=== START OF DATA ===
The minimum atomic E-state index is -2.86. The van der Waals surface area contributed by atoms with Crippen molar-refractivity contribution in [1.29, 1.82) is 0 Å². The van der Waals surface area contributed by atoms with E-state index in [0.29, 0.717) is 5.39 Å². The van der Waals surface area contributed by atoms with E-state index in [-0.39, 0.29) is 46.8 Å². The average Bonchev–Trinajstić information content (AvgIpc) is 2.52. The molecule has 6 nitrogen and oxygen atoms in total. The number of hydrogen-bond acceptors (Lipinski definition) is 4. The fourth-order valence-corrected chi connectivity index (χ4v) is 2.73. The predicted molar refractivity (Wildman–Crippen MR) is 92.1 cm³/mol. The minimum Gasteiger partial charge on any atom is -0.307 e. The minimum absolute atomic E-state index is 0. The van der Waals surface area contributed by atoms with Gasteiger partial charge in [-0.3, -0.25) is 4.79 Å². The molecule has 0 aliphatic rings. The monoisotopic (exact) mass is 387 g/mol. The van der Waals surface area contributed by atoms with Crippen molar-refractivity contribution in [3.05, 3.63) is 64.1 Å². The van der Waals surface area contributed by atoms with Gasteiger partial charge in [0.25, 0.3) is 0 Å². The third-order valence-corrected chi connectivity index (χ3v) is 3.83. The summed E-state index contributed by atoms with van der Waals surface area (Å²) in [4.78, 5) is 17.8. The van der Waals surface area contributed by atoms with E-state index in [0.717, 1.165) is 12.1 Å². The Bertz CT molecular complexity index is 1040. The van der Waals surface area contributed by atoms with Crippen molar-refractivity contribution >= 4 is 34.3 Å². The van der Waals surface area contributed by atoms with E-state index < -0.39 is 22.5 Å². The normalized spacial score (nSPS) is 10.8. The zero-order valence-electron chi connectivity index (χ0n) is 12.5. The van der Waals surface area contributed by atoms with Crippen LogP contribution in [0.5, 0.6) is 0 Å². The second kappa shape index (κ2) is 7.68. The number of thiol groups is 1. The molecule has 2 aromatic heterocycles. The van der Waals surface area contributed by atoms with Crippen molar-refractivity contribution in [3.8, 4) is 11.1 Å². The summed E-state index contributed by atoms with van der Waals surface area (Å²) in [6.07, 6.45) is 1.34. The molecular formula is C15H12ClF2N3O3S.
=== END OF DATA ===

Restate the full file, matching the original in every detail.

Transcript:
The minimum atomic E-state index is -2.86. The van der Waals surface area contributed by atoms with Crippen molar-refractivity contribution in [1.29, 1.82) is 0 Å². The van der Waals surface area contributed by atoms with E-state index in [0.29, 0.717) is 5.39 Å². The van der Waals surface area contributed by atoms with E-state index in [-0.39, 0.29) is 46.8 Å². The average Bonchev–Trinajstić information content (AvgIpc) is 2.52. The molecule has 6 nitrogen and oxygen atoms in total. The number of hydrogen-bond acceptors (Lipinski definition) is 4. The fourth-order valence-corrected chi connectivity index (χ4v) is 2.73. The predicted molar refractivity (Wildman–Crippen MR) is 92.1 cm³/mol. The minimum Gasteiger partial charge on any atom is -0.307 e. The minimum absolute atomic E-state index is 0. The van der Waals surface area contributed by atoms with Gasteiger partial charge in [-0.3, -0.25) is 4.79 Å². The molecule has 0 aliphatic rings. The monoisotopic (exact) mass is 387 g/mol. The van der Waals surface area contributed by atoms with Crippen molar-refractivity contribution in [3.05, 3.63) is 64.1 Å². The van der Waals surface area contributed by atoms with Gasteiger partial charge in [0.25, 0.3) is 0 Å². The third-order valence-corrected chi connectivity index (χ3v) is 3.83. The summed E-state index contributed by atoms with van der Waals surface area (Å²) in [4.78, 5) is 17.8. The van der Waals surface area contributed by atoms with E-state index in [0.717, 1.165) is 12.1 Å². The Bertz CT molecular complexity index is 1040. The van der Waals surface area contributed by atoms with Crippen molar-refractivity contribution >= 4 is 34.3 Å². The van der Waals surface area contributed by atoms with E-state index < -0.39 is 22.5 Å². The normalized spacial score (nSPS) is 10.8. The zero-order valence-electron chi connectivity index (χ0n) is 12.5. The van der Waals surface area contributed by atoms with Crippen LogP contribution in [0.5, 0.6) is 0 Å². The second kappa shape index (κ2) is 7.68. The number of thiol groups is 1. The molecule has 2 aromatic heterocycles. The van der Waals surface area contributed by atoms with Crippen molar-refractivity contribution in [3.8, 4) is 11.1 Å². The summed E-state index contributed by atoms with van der Waals surface area (Å²) in [6.07, 6.45) is 1.34. The molecular formula is C15H12ClF2N3O3S.